The truly dark skies return during August, which can be a spectacular month. If you are looking for the Plough you will find it to the north west of the overhead point, with Cassiopeia at about the same height in the north east. Vega, one of the summer triangle stars, is now practically overhead and the other two stars Deneb and Altair are also very prominent.

When looking at Deneb you will see the Milky Way behind it; a wonderful summer sight as it appears almost overhead at this time of the year. If you continue to follow the path of the Milky Way down towards the southern horizon you will reach the constellation of Sagittarius the Archer. Sagittarius is not seen well from Britain because it is so low in the sky; however, if you look towards it you will be looking towards the centre of our galaxy.

The rest of the southern area of the sky is difficult to navigate around because it is taken up by formless and faint constellations including Hercules, Ophiuchus and Serpens. The only bright star in this area is the red star Antares in Scorpius which is still just visible and can be found low in the south west.

If you are up and around in the early mornings during August it is possible to see the first signs of the autumn sky with the Square of Pegasus just appearing above the horizon. Pegasus will become one of our ‘anchor ‘groups in the autumn.

The Planets in August:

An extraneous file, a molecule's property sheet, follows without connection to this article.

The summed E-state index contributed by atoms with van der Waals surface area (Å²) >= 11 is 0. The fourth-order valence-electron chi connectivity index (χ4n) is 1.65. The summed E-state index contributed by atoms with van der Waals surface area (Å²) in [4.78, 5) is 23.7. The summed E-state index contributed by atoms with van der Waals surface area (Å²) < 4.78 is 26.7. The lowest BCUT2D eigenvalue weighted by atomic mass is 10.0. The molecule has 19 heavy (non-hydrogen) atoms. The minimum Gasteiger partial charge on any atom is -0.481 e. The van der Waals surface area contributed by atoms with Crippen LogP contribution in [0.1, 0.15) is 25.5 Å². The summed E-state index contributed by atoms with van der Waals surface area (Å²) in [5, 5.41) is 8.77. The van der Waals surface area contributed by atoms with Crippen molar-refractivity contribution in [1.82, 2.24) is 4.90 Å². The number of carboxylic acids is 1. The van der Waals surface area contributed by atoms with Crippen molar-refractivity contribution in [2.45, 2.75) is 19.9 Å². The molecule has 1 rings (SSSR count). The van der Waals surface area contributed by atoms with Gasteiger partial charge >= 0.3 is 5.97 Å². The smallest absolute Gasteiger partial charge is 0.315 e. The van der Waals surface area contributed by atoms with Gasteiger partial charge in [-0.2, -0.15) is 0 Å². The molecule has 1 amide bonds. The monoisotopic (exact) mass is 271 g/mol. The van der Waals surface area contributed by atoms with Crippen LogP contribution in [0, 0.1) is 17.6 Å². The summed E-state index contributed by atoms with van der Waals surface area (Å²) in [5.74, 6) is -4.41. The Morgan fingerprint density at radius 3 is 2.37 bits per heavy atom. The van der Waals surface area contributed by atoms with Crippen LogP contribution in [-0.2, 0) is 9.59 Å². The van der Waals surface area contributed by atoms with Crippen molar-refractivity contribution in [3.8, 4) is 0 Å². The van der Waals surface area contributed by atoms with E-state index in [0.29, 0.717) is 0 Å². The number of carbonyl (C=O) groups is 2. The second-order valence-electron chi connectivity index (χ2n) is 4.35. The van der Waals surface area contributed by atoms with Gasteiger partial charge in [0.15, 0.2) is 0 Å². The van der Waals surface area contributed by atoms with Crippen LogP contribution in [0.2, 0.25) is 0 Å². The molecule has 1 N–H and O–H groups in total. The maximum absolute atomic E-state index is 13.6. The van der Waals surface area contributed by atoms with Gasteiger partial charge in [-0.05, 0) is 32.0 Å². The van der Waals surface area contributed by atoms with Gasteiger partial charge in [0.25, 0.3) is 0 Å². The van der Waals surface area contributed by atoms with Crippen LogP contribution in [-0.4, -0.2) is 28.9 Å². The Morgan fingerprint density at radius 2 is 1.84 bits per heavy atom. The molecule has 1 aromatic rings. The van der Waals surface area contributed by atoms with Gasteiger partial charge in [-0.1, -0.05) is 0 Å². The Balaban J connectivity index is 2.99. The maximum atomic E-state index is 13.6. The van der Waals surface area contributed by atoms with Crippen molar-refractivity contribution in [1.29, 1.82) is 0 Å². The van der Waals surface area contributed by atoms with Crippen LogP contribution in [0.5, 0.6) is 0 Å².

The giant planets are now back in the evening sky, Jupiter and Saturn can be seen low in the south eastern sky as soon as dusk begins.

Jupiter will appear first as it is the brighter of the two giants and as soon as it becomes properly dark Saturn will appear to the left and slightly above Jupiter. Although you cannot see the rings of Saturn without using a telescope, a pair of binoculars will show the four large moons of Jupiter: Io; Europa; Ganymede and Callisto, which can be seen as four bright dots around Jupiter.

Further to the left of Jupiter and Saturn and just after midnight it is possible to see a bright red looking ‘star’ in the sky; this is of course Mars, the Red Planet. Staying in the morning sky about an hour before sunrise the bright planet Venus can be seen low in the south east while Mercury, the closest planet to the Sun, cannot be seen this month.

Meteor Showers:

Although all the focus is on the Perseids this month there are several other minor meteor showers to be seen during August so it is worth while looking out for them.

Phases of the Moon for August:

Full Moon 3; Last Quarter 11; New Moon 19; First Quarter 25.

On the nights of August 1/2 and 2/3, the Moon can be seen just below Jupiter and Saturn.

This month’s full moon is called the ‘Sturgeon Moon’. This is the month when, in past centuries, sturgeon would have been caught in the rivers of Britain. They were considered to be royal fish and the first caught had to be given to either the King or the King’s representative.

Due to the current Coronavirus situation there will be no meetings of the Earby Astronomical Society until further notice.